Life In Vacuum All You Can Quit

Life In Vacuum All You Can Quit
Toronto-based Life in Vacuum's newest full-length album, All You Can Quit, begins with the slight ringing of a symbol. As "Jazz" begins to build, it evolves into a mixture of calculated and mathy noise rock, post-punk and post-hardcore. As one of the strongest tracks on the album, with the strongest intro, it was the obvious choice to lead with.
It's been four years since the band have released a full-length album, and they're back sounding more polished and concise than they did on their 2014 album, 5. While they still maintain their classic math-rock/post-punk roots, All You Can Quit explores mixing sub-genres a little deeper, with definite surf rock guitar riffs that are complicated by vocalist Sasha Chornyy's screams.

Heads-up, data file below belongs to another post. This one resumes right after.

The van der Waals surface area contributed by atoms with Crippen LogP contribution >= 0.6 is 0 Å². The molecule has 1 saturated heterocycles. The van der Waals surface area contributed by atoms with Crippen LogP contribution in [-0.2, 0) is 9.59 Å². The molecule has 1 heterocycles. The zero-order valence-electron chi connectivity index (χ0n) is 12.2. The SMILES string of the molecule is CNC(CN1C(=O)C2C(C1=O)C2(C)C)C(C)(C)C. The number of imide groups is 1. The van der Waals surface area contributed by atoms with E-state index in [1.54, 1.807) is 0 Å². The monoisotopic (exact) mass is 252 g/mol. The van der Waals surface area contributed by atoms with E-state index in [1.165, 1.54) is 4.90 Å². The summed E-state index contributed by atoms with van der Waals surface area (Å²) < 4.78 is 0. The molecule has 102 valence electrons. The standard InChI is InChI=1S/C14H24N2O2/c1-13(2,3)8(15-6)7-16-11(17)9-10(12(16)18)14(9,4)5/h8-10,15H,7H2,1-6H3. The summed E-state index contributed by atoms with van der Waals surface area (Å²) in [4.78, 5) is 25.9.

"The Screaming Fish" maintains those strong surf-rock guitar riffs, while also presenting a good mix between Chornyy's two singing styles. After that third track, All You Can Quit begins to get repetitive; it isn't until "Sinker" — a song that creeps into ballad territory — that the album's repetition appears to be disrupted, only to fall back into it again.
While Life in Vacuum present really strong and polished guitar riffs and a unique mixing of genres, their composition boxes them in; the tracks on the second half weave into each other as opposed to finding their own identity. For a band that's still fairly young, this shouldn't be considered a downfall, more a sign of promise for the future. (New Damage)